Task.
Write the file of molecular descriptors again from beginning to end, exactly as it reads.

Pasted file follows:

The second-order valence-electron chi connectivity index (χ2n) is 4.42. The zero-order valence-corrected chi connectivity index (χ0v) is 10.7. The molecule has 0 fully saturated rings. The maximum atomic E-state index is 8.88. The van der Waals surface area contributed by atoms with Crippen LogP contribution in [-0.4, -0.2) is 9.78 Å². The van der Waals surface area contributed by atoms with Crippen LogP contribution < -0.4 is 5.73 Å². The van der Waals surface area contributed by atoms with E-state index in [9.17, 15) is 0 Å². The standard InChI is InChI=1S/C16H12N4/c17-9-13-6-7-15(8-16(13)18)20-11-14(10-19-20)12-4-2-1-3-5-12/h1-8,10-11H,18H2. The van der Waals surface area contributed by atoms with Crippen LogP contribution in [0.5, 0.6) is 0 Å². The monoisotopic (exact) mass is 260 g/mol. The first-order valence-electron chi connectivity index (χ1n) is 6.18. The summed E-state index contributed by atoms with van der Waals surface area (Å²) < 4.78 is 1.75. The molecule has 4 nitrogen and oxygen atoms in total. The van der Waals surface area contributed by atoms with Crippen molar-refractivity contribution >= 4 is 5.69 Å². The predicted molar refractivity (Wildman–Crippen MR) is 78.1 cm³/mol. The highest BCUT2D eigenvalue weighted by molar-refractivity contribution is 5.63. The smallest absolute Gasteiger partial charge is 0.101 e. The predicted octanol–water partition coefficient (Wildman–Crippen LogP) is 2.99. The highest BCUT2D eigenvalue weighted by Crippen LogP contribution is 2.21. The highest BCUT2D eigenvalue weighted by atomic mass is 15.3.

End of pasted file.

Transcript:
The second-order valence-electron chi connectivity index (χ2n) is 4.42. The zero-order valence-corrected chi connectivity index (χ0v) is 10.7. The molecule has 0 fully saturated rings. The maximum atomic E-state index is 8.88. The van der Waals surface area contributed by atoms with Crippen LogP contribution in [-0.4, -0.2) is 9.78 Å². The van der Waals surface area contributed by atoms with Crippen LogP contribution < -0.4 is 5.73 Å². The van der Waals surface area contributed by atoms with E-state index in [9.17, 15) is 0 Å². The standard InChI is InChI=1S/C16H12N4/c17-9-13-6-7-15(8-16(13)18)20-11-14(10-19-20)12-4-2-1-3-5-12/h1-8,10-11H,18H2. The van der Waals surface area contributed by atoms with Crippen LogP contribution in [0.5, 0.6) is 0 Å². The monoisotopic (exact) mass is 260 g/mol. The first-order valence-electron chi connectivity index (χ1n) is 6.18. The summed E-state index contributed by atoms with van der Waals surface area (Å²) < 4.78 is 1.75. The molecule has 4 nitrogen and oxygen atoms in total. The van der Waals surface area contributed by atoms with Crippen molar-refractivity contribution >= 4 is 5.69 Å². The predicted molar refractivity (Wildman–Crippen MR) is 78.1 cm³/mol. The highest BCUT2D eigenvalue weighted by molar-refractivity contribution is 5.63. The smallest absolute Gasteiger partial charge is 0.101 e. The predicted octanol–water partition coefficient (Wildman–Crippen LogP) is 2.99. The highest BCUT2D eigenvalue weighted by Crippen LogP contribution is 2.21. The highest BCUT2D eigenvalue weighted by atomic mass is 15.3.